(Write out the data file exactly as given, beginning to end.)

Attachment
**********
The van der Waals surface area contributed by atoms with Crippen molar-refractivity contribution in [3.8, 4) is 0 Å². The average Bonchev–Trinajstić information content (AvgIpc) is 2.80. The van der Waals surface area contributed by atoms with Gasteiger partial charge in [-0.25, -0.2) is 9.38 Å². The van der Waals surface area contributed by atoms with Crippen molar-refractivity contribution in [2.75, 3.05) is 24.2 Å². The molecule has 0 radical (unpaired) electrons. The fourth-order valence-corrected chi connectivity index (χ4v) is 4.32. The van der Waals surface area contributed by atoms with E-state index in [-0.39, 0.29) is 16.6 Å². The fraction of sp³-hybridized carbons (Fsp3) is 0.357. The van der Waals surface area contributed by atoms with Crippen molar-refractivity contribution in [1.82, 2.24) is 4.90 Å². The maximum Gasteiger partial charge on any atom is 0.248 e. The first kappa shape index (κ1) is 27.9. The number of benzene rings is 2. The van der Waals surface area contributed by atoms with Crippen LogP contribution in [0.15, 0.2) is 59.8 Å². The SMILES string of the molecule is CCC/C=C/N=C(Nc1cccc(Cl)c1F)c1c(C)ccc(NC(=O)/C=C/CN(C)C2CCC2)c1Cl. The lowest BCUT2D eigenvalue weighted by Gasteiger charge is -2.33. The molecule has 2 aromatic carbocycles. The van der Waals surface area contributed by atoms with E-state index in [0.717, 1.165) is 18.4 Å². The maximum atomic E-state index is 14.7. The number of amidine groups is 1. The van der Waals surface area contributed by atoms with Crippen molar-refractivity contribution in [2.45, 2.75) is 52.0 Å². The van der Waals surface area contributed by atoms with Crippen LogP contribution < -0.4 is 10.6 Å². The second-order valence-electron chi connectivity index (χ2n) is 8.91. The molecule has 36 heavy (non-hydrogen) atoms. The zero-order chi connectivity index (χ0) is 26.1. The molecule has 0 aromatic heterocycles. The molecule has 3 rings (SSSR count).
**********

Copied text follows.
The van der Waals surface area contributed by atoms with Crippen molar-refractivity contribution in [3.8, 4) is 0 Å². The average Bonchev–Trinajstić information content (AvgIpc) is 2.80. The van der Waals surface area contributed by atoms with Gasteiger partial charge in [-0.25, -0.2) is 9.38 Å². The van der Waals surface area contributed by atoms with Crippen molar-refractivity contribution in [2.75, 3.05) is 24.2 Å². The molecule has 0 radical (unpaired) electrons. The fourth-order valence-corrected chi connectivity index (χ4v) is 4.32. The van der Waals surface area contributed by atoms with E-state index in [-0.39, 0.29) is 16.6 Å². The fraction of sp³-hybridized carbons (Fsp3) is 0.357. The van der Waals surface area contributed by atoms with Crippen molar-refractivity contribution in [1.82, 2.24) is 4.90 Å². The maximum Gasteiger partial charge on any atom is 0.248 e. The first kappa shape index (κ1) is 27.9. The number of benzene rings is 2. The van der Waals surface area contributed by atoms with Crippen LogP contribution in [0.15, 0.2) is 59.8 Å². The SMILES string of the molecule is CCC/C=C/N=C(Nc1cccc(Cl)c1F)c1c(C)ccc(NC(=O)/C=C/CN(C)C2CCC2)c1Cl. The lowest BCUT2D eigenvalue weighted by Gasteiger charge is -2.33. The molecule has 2 aromatic carbocycles. The van der Waals surface area contributed by atoms with E-state index in [0.717, 1.165) is 18.4 Å². The maximum atomic E-state index is 14.7. The number of amidine groups is 1. The van der Waals surface area contributed by atoms with Crippen molar-refractivity contribution in [2.45, 2.75) is 52.0 Å². The van der Waals surface area contributed by atoms with Crippen LogP contribution < -0.4 is 10.6 Å². The second-order valence-electron chi connectivity index (χ2n) is 8.91. The molecule has 36 heavy (non-hydrogen) atoms. The zero-order chi connectivity index (χ0) is 26.1. The molecule has 0 aromatic heterocycles. The molecule has 3 rings (SSSR count).